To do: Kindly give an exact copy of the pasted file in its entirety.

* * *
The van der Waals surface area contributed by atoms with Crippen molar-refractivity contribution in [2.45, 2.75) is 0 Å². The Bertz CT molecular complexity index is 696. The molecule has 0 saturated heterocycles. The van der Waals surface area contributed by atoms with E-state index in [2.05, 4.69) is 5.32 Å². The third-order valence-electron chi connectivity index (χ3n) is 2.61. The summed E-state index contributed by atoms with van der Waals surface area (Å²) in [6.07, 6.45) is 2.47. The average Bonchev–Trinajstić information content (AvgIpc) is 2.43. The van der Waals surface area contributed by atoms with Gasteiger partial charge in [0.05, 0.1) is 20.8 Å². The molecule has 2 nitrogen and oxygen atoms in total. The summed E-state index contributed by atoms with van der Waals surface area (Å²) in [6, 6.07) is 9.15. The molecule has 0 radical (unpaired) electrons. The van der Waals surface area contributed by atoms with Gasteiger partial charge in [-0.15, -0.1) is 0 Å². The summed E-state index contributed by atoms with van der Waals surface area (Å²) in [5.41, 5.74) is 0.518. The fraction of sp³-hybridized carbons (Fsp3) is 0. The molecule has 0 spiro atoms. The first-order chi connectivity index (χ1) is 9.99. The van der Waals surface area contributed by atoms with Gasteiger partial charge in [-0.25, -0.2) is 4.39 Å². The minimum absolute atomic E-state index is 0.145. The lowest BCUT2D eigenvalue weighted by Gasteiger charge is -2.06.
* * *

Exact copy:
The van der Waals surface area contributed by atoms with Crippen molar-refractivity contribution in [2.45, 2.75) is 0 Å². The Bertz CT molecular complexity index is 696. The molecule has 0 saturated heterocycles. The van der Waals surface area contributed by atoms with E-state index in [2.05, 4.69) is 5.32 Å². The third-order valence-electron chi connectivity index (χ3n) is 2.61. The summed E-state index contributed by atoms with van der Waals surface area (Å²) in [6.07, 6.45) is 2.47. The average Bonchev–Trinajstić information content (AvgIpc) is 2.43. The van der Waals surface area contributed by atoms with Gasteiger partial charge in [0.05, 0.1) is 20.8 Å². The molecule has 2 nitrogen and oxygen atoms in total. The summed E-state index contributed by atoms with van der Waals surface area (Å²) in [6, 6.07) is 9.15. The molecule has 0 radical (unpaired) electrons. The van der Waals surface area contributed by atoms with Gasteiger partial charge in [-0.15, -0.1) is 0 Å². The summed E-state index contributed by atoms with van der Waals surface area (Å²) in [5.41, 5.74) is 0.518. The fraction of sp³-hybridized carbons (Fsp3) is 0. The molecule has 0 spiro atoms. The first-order chi connectivity index (χ1) is 9.99. The van der Waals surface area contributed by atoms with Gasteiger partial charge in [-0.25, -0.2) is 4.39 Å². The minimum absolute atomic E-state index is 0.145. The lowest BCUT2D eigenvalue weighted by Gasteiger charge is -2.06.